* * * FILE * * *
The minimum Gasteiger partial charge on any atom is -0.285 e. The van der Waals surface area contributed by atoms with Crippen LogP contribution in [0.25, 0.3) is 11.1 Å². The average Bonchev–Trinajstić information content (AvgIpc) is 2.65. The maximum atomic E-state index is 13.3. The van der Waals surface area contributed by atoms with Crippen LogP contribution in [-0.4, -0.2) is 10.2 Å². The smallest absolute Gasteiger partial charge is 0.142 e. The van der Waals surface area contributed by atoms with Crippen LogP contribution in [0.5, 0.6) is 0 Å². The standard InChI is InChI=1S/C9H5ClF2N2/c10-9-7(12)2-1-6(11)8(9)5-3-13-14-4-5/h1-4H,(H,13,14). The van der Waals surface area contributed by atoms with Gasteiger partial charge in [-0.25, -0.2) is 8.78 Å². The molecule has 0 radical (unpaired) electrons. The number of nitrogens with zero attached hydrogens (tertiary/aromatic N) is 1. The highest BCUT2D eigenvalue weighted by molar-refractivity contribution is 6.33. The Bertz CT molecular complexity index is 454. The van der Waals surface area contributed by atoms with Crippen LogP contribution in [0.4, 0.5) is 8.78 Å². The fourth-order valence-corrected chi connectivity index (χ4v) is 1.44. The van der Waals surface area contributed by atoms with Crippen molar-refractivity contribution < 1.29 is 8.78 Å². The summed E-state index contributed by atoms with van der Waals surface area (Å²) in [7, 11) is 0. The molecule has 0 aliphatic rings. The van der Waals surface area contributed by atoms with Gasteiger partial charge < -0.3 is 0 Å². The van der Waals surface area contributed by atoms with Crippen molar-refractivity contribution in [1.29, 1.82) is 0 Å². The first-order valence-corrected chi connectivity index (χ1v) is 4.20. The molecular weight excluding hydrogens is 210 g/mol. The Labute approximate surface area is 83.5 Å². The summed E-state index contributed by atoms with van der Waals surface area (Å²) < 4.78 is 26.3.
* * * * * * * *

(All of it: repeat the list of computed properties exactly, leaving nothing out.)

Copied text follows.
The minimum Gasteiger partial charge on any atom is -0.285 e. The van der Waals surface area contributed by atoms with Crippen LogP contribution in [0.25, 0.3) is 11.1 Å². The average Bonchev–Trinajstić information content (AvgIpc) is 2.65. The maximum atomic E-state index is 13.3. The van der Waals surface area contributed by atoms with Crippen LogP contribution in [-0.4, -0.2) is 10.2 Å². The smallest absolute Gasteiger partial charge is 0.142 e. The van der Waals surface area contributed by atoms with Crippen LogP contribution in [0.5, 0.6) is 0 Å². The standard InChI is InChI=1S/C9H5ClF2N2/c10-9-7(12)2-1-6(11)8(9)5-3-13-14-4-5/h1-4H,(H,13,14). The van der Waals surface area contributed by atoms with Gasteiger partial charge in [-0.25, -0.2) is 8.78 Å². The molecule has 0 radical (unpaired) electrons. The number of nitrogens with zero attached hydrogens (tertiary/aromatic N) is 1. The highest BCUT2D eigenvalue weighted by molar-refractivity contribution is 6.33. The Bertz CT molecular complexity index is 454. The van der Waals surface area contributed by atoms with Crippen LogP contribution in [0.4, 0.5) is 8.78 Å². The fourth-order valence-corrected chi connectivity index (χ4v) is 1.44. The van der Waals surface area contributed by atoms with Crippen molar-refractivity contribution < 1.29 is 8.78 Å². The summed E-state index contributed by atoms with van der Waals surface area (Å²) in [7, 11) is 0. The molecule has 0 aliphatic rings. The van der Waals surface area contributed by atoms with Gasteiger partial charge < -0.3 is 0 Å². The van der Waals surface area contributed by atoms with Crippen molar-refractivity contribution in [1.29, 1.82) is 0 Å². The first-order valence-corrected chi connectivity index (χ1v) is 4.20. The molecular weight excluding hydrogens is 210 g/mol. The Labute approximate surface area is 83.5 Å². The summed E-state index contributed by atoms with van der Waals surface area (Å²) < 4.78 is 26.3.